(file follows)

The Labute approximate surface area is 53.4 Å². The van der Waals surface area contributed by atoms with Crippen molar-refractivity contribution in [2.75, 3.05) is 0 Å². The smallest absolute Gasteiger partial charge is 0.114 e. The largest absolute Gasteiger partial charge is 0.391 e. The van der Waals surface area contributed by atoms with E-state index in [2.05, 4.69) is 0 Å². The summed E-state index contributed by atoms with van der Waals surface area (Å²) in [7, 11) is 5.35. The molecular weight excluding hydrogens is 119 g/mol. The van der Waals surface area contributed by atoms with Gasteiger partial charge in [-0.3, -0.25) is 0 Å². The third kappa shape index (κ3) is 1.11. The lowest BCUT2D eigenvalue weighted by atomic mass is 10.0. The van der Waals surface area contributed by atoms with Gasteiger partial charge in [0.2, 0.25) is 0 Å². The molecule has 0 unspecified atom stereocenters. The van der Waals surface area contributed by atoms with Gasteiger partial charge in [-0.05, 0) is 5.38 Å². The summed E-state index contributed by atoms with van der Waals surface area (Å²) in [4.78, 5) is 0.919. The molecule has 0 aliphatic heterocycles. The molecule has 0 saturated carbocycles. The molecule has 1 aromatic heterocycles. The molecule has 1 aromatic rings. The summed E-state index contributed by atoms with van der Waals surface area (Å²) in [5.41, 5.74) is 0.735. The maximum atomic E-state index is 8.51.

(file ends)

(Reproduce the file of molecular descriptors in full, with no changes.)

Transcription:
The Labute approximate surface area is 53.4 Å². The van der Waals surface area contributed by atoms with Crippen molar-refractivity contribution in [2.75, 3.05) is 0 Å². The smallest absolute Gasteiger partial charge is 0.114 e. The largest absolute Gasteiger partial charge is 0.391 e. The van der Waals surface area contributed by atoms with E-state index in [2.05, 4.69) is 0 Å². The summed E-state index contributed by atoms with van der Waals surface area (Å²) in [7, 11) is 5.35. The molecular weight excluding hydrogens is 119 g/mol. The van der Waals surface area contributed by atoms with Gasteiger partial charge in [-0.3, -0.25) is 0 Å². The third kappa shape index (κ3) is 1.11. The lowest BCUT2D eigenvalue weighted by atomic mass is 10.0. The van der Waals surface area contributed by atoms with Gasteiger partial charge in [0.2, 0.25) is 0 Å². The molecule has 0 unspecified atom stereocenters. The van der Waals surface area contributed by atoms with Gasteiger partial charge in [-0.05, 0) is 5.38 Å². The summed E-state index contributed by atoms with van der Waals surface area (Å²) in [4.78, 5) is 0.919. The molecule has 0 aliphatic heterocycles. The molecule has 0 saturated carbocycles. The molecule has 1 aromatic heterocycles. The molecule has 1 aromatic rings. The summed E-state index contributed by atoms with van der Waals surface area (Å²) in [5.41, 5.74) is 0.735. The maximum atomic E-state index is 8.51.